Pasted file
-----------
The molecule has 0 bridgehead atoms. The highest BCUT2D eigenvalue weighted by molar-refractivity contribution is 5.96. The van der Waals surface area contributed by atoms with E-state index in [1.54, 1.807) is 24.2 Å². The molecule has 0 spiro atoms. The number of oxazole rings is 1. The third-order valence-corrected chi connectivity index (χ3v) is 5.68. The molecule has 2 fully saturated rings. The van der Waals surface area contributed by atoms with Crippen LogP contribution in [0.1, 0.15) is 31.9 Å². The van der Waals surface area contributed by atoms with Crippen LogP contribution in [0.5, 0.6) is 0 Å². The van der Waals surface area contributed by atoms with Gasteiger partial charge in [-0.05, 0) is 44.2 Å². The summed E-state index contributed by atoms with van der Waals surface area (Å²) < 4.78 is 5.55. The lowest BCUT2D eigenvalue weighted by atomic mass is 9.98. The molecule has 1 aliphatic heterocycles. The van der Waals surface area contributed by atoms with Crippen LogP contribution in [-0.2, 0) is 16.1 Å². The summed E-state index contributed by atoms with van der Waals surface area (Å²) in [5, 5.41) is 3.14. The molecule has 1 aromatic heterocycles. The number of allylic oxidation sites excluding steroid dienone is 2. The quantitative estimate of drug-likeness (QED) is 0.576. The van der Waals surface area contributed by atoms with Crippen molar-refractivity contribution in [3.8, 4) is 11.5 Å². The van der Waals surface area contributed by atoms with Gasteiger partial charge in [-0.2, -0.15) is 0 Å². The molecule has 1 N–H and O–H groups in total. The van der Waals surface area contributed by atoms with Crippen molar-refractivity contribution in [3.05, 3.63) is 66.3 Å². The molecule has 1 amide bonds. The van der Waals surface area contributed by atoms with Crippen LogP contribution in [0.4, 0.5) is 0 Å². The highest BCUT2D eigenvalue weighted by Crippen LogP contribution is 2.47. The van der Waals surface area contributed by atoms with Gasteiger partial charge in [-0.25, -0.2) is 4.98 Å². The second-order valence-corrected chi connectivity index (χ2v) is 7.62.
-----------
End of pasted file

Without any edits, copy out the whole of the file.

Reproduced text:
The molecule has 0 bridgehead atoms. The highest BCUT2D eigenvalue weighted by molar-refractivity contribution is 5.96. The van der Waals surface area contributed by atoms with E-state index in [1.54, 1.807) is 24.2 Å². The molecule has 0 spiro atoms. The number of oxazole rings is 1. The third-order valence-corrected chi connectivity index (χ3v) is 5.68. The molecule has 2 fully saturated rings. The van der Waals surface area contributed by atoms with Crippen LogP contribution in [0.1, 0.15) is 31.9 Å². The van der Waals surface area contributed by atoms with Crippen LogP contribution in [0.5, 0.6) is 0 Å². The van der Waals surface area contributed by atoms with Gasteiger partial charge in [-0.05, 0) is 44.2 Å². The summed E-state index contributed by atoms with van der Waals surface area (Å²) < 4.78 is 5.55. The lowest BCUT2D eigenvalue weighted by atomic mass is 9.98. The molecule has 1 aliphatic heterocycles. The van der Waals surface area contributed by atoms with Crippen LogP contribution in [-0.2, 0) is 16.1 Å². The summed E-state index contributed by atoms with van der Waals surface area (Å²) in [5, 5.41) is 3.14. The molecule has 1 aromatic heterocycles. The number of allylic oxidation sites excluding steroid dienone is 2. The quantitative estimate of drug-likeness (QED) is 0.576. The van der Waals surface area contributed by atoms with Crippen molar-refractivity contribution in [3.8, 4) is 11.5 Å². The van der Waals surface area contributed by atoms with Gasteiger partial charge in [-0.2, -0.15) is 0 Å². The molecule has 1 N–H and O–H groups in total. The van der Waals surface area contributed by atoms with Crippen molar-refractivity contribution in [3.05, 3.63) is 66.3 Å². The molecule has 1 amide bonds. The van der Waals surface area contributed by atoms with Crippen LogP contribution in [0.4, 0.5) is 0 Å². The highest BCUT2D eigenvalue weighted by Crippen LogP contribution is 2.47. The van der Waals surface area contributed by atoms with Gasteiger partial charge in [-0.25, -0.2) is 4.98 Å². The second-order valence-corrected chi connectivity index (χ2v) is 7.62.